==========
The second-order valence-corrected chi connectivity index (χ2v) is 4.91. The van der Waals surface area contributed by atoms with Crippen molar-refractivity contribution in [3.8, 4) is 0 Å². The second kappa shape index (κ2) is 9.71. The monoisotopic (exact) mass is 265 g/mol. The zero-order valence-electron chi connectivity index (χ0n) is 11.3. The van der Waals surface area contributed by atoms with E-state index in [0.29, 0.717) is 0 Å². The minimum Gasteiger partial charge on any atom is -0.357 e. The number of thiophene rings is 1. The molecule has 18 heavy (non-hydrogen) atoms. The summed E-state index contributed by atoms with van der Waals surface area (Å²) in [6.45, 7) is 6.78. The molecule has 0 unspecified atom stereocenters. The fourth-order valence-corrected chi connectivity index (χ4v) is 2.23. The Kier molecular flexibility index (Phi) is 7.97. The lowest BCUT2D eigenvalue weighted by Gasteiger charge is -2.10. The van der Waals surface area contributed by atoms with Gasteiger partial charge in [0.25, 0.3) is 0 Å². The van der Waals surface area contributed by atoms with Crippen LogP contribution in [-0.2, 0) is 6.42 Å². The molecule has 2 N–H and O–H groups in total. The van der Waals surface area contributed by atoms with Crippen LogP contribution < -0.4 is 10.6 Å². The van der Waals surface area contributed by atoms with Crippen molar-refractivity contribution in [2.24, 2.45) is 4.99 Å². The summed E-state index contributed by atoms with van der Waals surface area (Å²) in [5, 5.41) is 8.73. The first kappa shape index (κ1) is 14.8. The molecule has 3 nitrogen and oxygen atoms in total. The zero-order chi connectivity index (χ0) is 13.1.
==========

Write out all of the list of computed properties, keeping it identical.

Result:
The second-order valence-corrected chi connectivity index (χ2v) is 4.91. The van der Waals surface area contributed by atoms with Crippen molar-refractivity contribution in [3.8, 4) is 0 Å². The second kappa shape index (κ2) is 9.71. The monoisotopic (exact) mass is 265 g/mol. The zero-order valence-electron chi connectivity index (χ0n) is 11.3. The van der Waals surface area contributed by atoms with E-state index in [0.29, 0.717) is 0 Å². The minimum Gasteiger partial charge on any atom is -0.357 e. The number of thiophene rings is 1. The molecule has 18 heavy (non-hydrogen) atoms. The summed E-state index contributed by atoms with van der Waals surface area (Å²) in [6.45, 7) is 6.78. The molecule has 0 unspecified atom stereocenters. The fourth-order valence-corrected chi connectivity index (χ4v) is 2.23. The Kier molecular flexibility index (Phi) is 7.97. The lowest BCUT2D eigenvalue weighted by Gasteiger charge is -2.10. The van der Waals surface area contributed by atoms with Gasteiger partial charge in [0.25, 0.3) is 0 Å². The van der Waals surface area contributed by atoms with Crippen LogP contribution in [-0.2, 0) is 6.42 Å². The molecule has 2 N–H and O–H groups in total. The van der Waals surface area contributed by atoms with Crippen LogP contribution < -0.4 is 10.6 Å². The van der Waals surface area contributed by atoms with Crippen molar-refractivity contribution in [2.24, 2.45) is 4.99 Å². The summed E-state index contributed by atoms with van der Waals surface area (Å²) in [5, 5.41) is 8.73. The first kappa shape index (κ1) is 14.8. The molecule has 3 nitrogen and oxygen atoms in total. The zero-order chi connectivity index (χ0) is 13.1.